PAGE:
What you are passing on is the education of the future innovators of our field. I believe the true job of an architect is not to paint his name across a masterpiece, but to pass his knowledge along to the next generation. If you’re doing it right, acknowledgement will come along with that.  

  • architectrunnerguy

    Great post Bob.

    Like you I’ve always looked on the relationship a job creates between employer and employee as a two way street. When I was stting on the interviewee side of the table I always asked a bunch of questions and for the 19 years I sat on the interviewer side of the table, a prospect asking questions always impressed me, particuliarly ones who asked to have a tour of the office or a list of local projects they could visit (Example: “Have you heard of the East Wing of the National Gallery of Art? Well it’s open all the time. Go there and you find the book kiosk we designed in the giftshop!!!!”).

    And another big DO on the list is BE SURE YOUR CELL PHONE IS TURNED OFF!!

    Regarding reumes, an interesting side bar is should one list personal activities? This was recent a topic on one of my running forums and opinions seemed evenly split, both among employers and employees. I think a one word description (ie: Interests: Running, photography) says “I’m not one dimensional” but doesn’t have to go anywhere during the interview while at the same time just may pique interest from the interviewer and a common interest can’t hurt. (Hell, the guy had a terrible portfolio but he can do a sub 36 minute 10K!!)Anyway, it was interesting hearing all the different viewpoints in that regard.


    • I am a fan of the personal activities section simply because I can learn something about that person. I should write a post on resumes – thanks for the idea!

  • Mike

    First I want to say that I just recently discovered your blog and I have really enjoyed reading your posts – I find them to be very insightful/helpful and amusing. So thank you!

    I’m currently a 3rd year student (in a 5 year B.Arch at Virginia Tech) and getting ready to send my resume and portfolio to firms in search of internship opportunities for this upcoming summer. I was wondering if you could provide any advice/suggestions as to how best I should go about doing this, especially considering the current market and that not everyone is looking for interns. Also, as I am still a student and do not yet have a degree would it be appropriate to include information from high school in my resume? I have been advised both to keep it and remove it so I am curious to know what those in the field would prefer to see.

  • Liz

    i have a lot of questions i want to ask at an upcomming interview– is bringing a list and taking notes ok?

    • Anonymous

      I would think that taking notes during an interview wold be acceptable but try and keep it to a minimum. I asssume you would think it would show how awesome and prepared you are – not to mention how seriously you are taking the interview – but in this case it’s a fine line.

      First, take the time to memorize the questions you want to ask – that speaks to being prepared. Secondly, I always think when people are taking copius amounts of notes they aren’t really hearing what is being said – rather they are recording it for later. Taking notes will interrupt the natural ebb and flow that a good interview will have so keep it to a minimum.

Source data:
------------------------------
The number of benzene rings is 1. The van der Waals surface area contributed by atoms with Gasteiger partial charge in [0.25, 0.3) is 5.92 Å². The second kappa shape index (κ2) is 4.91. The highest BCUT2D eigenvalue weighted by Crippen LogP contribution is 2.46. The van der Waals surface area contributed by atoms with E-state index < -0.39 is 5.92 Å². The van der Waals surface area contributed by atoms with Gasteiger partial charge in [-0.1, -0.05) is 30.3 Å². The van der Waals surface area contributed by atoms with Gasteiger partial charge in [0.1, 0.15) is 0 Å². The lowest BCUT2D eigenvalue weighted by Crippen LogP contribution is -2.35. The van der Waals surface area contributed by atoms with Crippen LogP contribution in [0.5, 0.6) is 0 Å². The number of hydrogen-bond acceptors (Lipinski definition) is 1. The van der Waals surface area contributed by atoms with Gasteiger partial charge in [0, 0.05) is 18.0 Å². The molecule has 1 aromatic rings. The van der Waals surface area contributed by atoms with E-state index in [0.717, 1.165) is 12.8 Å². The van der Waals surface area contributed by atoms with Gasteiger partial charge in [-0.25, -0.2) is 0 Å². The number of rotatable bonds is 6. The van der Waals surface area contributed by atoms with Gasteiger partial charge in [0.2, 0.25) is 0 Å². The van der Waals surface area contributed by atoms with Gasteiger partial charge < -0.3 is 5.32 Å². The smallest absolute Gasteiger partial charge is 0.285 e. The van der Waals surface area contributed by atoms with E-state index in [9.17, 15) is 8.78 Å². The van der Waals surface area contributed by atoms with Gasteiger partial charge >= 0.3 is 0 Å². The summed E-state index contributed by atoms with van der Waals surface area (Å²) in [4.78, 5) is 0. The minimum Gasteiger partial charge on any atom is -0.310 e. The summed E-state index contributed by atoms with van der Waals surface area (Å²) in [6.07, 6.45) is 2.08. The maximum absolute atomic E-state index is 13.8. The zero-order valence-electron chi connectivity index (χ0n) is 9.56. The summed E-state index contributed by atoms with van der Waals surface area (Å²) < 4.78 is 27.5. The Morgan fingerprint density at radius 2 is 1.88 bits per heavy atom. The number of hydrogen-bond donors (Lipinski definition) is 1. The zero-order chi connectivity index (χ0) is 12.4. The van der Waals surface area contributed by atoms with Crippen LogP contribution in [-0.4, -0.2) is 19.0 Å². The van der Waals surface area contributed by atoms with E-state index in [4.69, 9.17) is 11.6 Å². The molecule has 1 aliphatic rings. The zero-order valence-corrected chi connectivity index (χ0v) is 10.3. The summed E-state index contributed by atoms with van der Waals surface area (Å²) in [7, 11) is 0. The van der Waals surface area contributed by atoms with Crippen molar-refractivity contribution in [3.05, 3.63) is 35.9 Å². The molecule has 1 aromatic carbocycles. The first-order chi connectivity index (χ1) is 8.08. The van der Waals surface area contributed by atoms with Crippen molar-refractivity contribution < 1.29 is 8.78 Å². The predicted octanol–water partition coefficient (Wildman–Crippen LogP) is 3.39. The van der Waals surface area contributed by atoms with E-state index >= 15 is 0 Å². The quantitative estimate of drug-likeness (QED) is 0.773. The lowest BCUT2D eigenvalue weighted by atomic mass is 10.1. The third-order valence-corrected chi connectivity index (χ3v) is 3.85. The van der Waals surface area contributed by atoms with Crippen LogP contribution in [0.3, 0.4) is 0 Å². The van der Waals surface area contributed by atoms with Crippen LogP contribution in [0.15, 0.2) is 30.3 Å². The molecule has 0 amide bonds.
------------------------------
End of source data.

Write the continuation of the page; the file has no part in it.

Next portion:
• bobborson


    Not only would it be appropriate, I would recommend it. It is polite but it demonstrates a few personal character traits that most employers would be happy to have in an employee, (diligence, follow-through, attention to details, etc.).

  • Annabel Ward

    Would it be appropriate to send a 'thank you for interviewing me' email afterwards, before they've announced who has got the job?'


  • I’m really glad I came across this article through Young Architect’s Facebook Page, I have an interview with a small design firm next week and these are great tips; especially the advice to convey to your potential employer that you’re goal oriented opposed to just task oriented.

    • Dominique,
      All other things aside. this is a big deal. Every employer wants to hire someone who’s goal align with theirs. You want to be a motivated employee and they want to have a motivated employee. This was a secret of mine for years, and it always worked out very well for me.

      Good Luck and let me know how things go,

  • I’m really glad I came across this article through Young Architect’s Facebook Page, I have an interview with a small design firm next week and these are great tips; especially the advice to convey to your potential employer that you’re goal oriented opposed to just task oriented.

    • Dominique,
      All other things aside. this is a big deal. Every employer wants to hire someone who’s goal align with theirs. You want to be a motivated employee and they want to have a motivated employee. This was a secret of mine for years, and it always worked out very well for me.

      Good Luck and let me know how things go,

  • su

    well said, very appropriate point to consider,thank you for that.

  • su

    well said, very appropriate point to consider,thank you for that.